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Polenta

Polenta
Polenta

Polenta

The Italian side dish polenta is a thick type of porridge made from ground corn. Sometimes it is served liquid (all’onda), sometimes set. It can be eaten both hot and cold. The stiffened, cold porridge is usually diced, then baked or fried.

What is polenta?

The Italian side dish polenta (pronounced “po-LEN-ta”) is a thick type of porridge made from ground maize, which is sometimes served in liquid form (all’onda), sometimes in a stiffened state. It can be eaten hot or cold. Once cooled, the stiffened porridge is usually diced, then baked or fried.

The history of the dish can be traced back to the seventeenth century when Venetian sailors brought maize from America for the first time. Polenta is grown and eaten a lot in northern Italy, in the Piedmont region. A version is also eaten in Corsica made with chestnut flour. Similar dishes were eaten in Roman and Greek times made from other grains: millet, buckwheat and spelt. These versions exist in Italian cuisine, although they are hardly ever seen outside the country.

Polenta was originally a food of the poor; it was filling and even cheaper than bread. It has since become elevated to ultimate comfort food and included in the cuisine of starred chefs.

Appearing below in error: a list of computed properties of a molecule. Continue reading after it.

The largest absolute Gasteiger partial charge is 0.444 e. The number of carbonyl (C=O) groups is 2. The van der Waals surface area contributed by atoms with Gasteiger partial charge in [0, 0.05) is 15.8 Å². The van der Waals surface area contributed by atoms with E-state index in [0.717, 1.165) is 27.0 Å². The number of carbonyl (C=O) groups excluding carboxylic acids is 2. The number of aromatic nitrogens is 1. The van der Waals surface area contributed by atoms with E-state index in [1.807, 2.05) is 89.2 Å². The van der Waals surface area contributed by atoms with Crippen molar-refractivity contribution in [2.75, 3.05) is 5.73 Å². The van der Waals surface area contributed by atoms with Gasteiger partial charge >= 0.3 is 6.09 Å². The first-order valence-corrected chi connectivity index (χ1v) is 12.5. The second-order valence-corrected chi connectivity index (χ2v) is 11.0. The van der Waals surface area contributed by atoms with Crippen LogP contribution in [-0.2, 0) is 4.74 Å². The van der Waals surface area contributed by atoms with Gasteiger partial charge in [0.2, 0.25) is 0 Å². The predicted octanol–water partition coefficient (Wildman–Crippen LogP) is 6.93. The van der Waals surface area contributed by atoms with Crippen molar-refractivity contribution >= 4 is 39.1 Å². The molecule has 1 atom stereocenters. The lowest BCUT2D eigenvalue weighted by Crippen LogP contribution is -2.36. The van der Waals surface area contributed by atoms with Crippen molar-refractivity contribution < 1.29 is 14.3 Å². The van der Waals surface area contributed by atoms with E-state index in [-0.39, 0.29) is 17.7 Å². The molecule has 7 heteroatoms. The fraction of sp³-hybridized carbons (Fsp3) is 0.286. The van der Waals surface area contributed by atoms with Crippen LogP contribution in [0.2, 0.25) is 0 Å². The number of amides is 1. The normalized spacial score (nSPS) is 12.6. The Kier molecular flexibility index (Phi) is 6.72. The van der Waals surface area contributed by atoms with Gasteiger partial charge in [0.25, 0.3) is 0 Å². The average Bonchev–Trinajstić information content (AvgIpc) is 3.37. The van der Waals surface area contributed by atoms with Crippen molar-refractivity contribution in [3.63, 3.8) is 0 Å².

Did you know...

The maize flour used for polenta is also used in baking recipes such as polenta cake. In America, among other things, it is used to make cornbread.

How to make polenta

Polenta is made with one of two types of ground corn – fine and straw yellow or coarse and pale yellow – boiled in salted water. The cornmeal must be constantly stirred for fifteen minutes to an hour until the mixture is thick and the spoon stands up in the pan by itself.

Polenta was traditionally cooked in a copper pot over an open fire and stirred with a wooden stick. We now know that you can also make beautiful polenta in a regular pan on a regular stove with a normal spoon.

The thick porridge can be eaten immediately with butter and a cheese – Parmesan, gorgonzola or fontina – stirred in it. More often, it is spread in a thick layer and allowed to cool. The cooled polenta is stiff and can be cut into pieces. The cubes are reheated, usually by baking, grilling or deep frying, and then served as a side dish or with a sauce. Slices of polenta can also be used in lasagne, layered with meat sauce and baked in the oven.

How to eat

Eat polenta in small portions; it’s pretty filling.

Please consider

In its simplest form, namely as porridge, polenta is very tasty with stewed meat.

Also try

In the Netherlands Antilles, people also like to eat polenta, although they call it funchi. But if you love cornbread, then Mexican cuisine is worth exploring. Nachos, tostadas and taquitos are made from maize flour.

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Polenta